Law against commemoration

But as the issue of the Nakba has become more visible in Israel, sensitivity about it has only grown. Ahead of Nakba Day last May, Prime Minister Benjamin Netanyahu lashed out at the Palestinian Authority for commemorating the day, saying: “They are standing silent to mark the tragedy of the establishment of Israel, the state of the Jewish people.”

Palestinians were educating their children with “endless propaganda” calling for the disappearance of Israel, he said.

Economy Minister Naftali Bennett went further, saying: “We need not tolerate Israeli Arabs who promote Nakba Day.”

The government has backed up its rhetoric with legislation, passing a Nakba Law in 2011 that denies public funds to institutions and organisations that commemorate the Palestinians’ dispossession. The measure is partly seen as a reaction to Zochrot’s growing success.

The original legislation, which would have criminalised any commemoration of the Nakba – making many of Zochrot’s activities illegal – was water-downed after Israel came under strong international pressure.

In Zochrot’s early years, its main efforts were directed at escorting Israeli Jews and Palestinian refugees to some of the more than 500 Palestinian villages that Israel destroyed during and after the 1948 war. The villages were razed to prevent refugees from returning home.

The remnants of most of the villages are now barely traceable, hidden under forests planted by a charity called the Jewish National Fund or lost within gated communities in which only Jews can live.
Zochrot has continued such visits, placing signposts to remind the new Jewish inhabitants that their communities are built on the ruins of Palestinian homes, often belonging to neighbours living a short distance away. A large proportion of Israel’s Palestinian minority were internally displaced by the 1948 war and live close to their original homes but are barred from returning.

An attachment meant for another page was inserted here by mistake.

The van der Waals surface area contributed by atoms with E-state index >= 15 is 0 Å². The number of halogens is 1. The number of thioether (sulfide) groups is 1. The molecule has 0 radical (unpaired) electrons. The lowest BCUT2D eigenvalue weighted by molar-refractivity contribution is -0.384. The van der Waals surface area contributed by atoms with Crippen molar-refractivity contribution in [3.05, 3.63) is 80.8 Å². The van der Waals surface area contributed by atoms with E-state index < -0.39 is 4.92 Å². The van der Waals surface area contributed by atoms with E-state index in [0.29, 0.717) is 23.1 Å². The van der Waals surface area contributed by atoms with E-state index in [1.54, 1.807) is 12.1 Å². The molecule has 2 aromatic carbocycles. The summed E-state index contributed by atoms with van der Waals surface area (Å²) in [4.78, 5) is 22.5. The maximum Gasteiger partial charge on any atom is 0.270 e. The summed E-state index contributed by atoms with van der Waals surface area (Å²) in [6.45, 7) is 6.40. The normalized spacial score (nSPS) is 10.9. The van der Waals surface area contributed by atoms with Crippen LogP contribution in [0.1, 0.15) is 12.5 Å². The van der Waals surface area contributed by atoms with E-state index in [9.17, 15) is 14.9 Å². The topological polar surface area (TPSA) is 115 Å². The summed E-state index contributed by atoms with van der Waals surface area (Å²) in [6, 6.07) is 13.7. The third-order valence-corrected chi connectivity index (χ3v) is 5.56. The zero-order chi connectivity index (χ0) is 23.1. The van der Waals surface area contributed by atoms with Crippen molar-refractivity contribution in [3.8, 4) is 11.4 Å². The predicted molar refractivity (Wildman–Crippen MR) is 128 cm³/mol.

Backlash on campuses

Eitan Bronstein, who founded Zochrot, said the current challenge was how to change Israeli Jews’ perception of the Nakba.

“They now recognise the word but what does it mean to them? Many, it seems, think it is simply a negative label Palestinians have attached to Israel’s establishment. We have an Independence Day that they call their Nakba,” Bronstein said.

“We need to educate them about the events of the Nakba, what occurred and our responsibility for it. They have to stop thinking of it as just propaganda against Israel.”

The right wing, including the government of Benjamin Netanyahu, has grown increasingly rattled by Zochrot’s agenda-setting programme of events.

The popularity of a far-right youth movement, Im Tirtzu, has grown rapidly on Israeli university campuses over the past few years, in part as a backlash to commemorations of the Nakba by Zochrot and Palestinian students.

Last month, when Zochrot held its second Nakba and Right of Return Film Festival in Tel Aviv, the culture minister, Limor Livnat, immediately threatened to pull a government grant worth more than $450,000 from the cinema that hosted it.

“The state cannot bear the cost of funding of an entity that encourages debate over what the Palestinians call ‘the right of return’,” Livnat said in a statement. She was reported to have based her decision on her reading of the Nakba Law.

“The antagonism towards Zochrot and the idea of the Nakba is part of the educational process,” said Bronstein. “It is a necessary phase Israel needs to pass through if we are to get to a point of reconciliation.”

Unfazed by threats

Bronstein and others have faced angry opposition from the Israeli public and police as they have tried to stage Nakba commemorations – most notably in Tel Aviv in 2012, when they were surrounded by riot police for four hours. Three Zochrot activists were arrested.

Yet Zochrot’s organisers, whose members include both Jewish and Palestinian citizens, seem largely unfazed by the threats and hostility their group generates.

Last year Zochrot arranged a conference that for the first time examined not just the principle of the right of return but practical ways to implement it.

This year the group launched a phone app, called iNakba, in three languages, which provides users with detailed maps and information on the destroyed villages.

Jeries said it had had thousands of downloads, giving Israelis for the first time the chance to peel away the subsequent layers of construction and forestation to see what was destroyed, often on their doorstep.

- See more at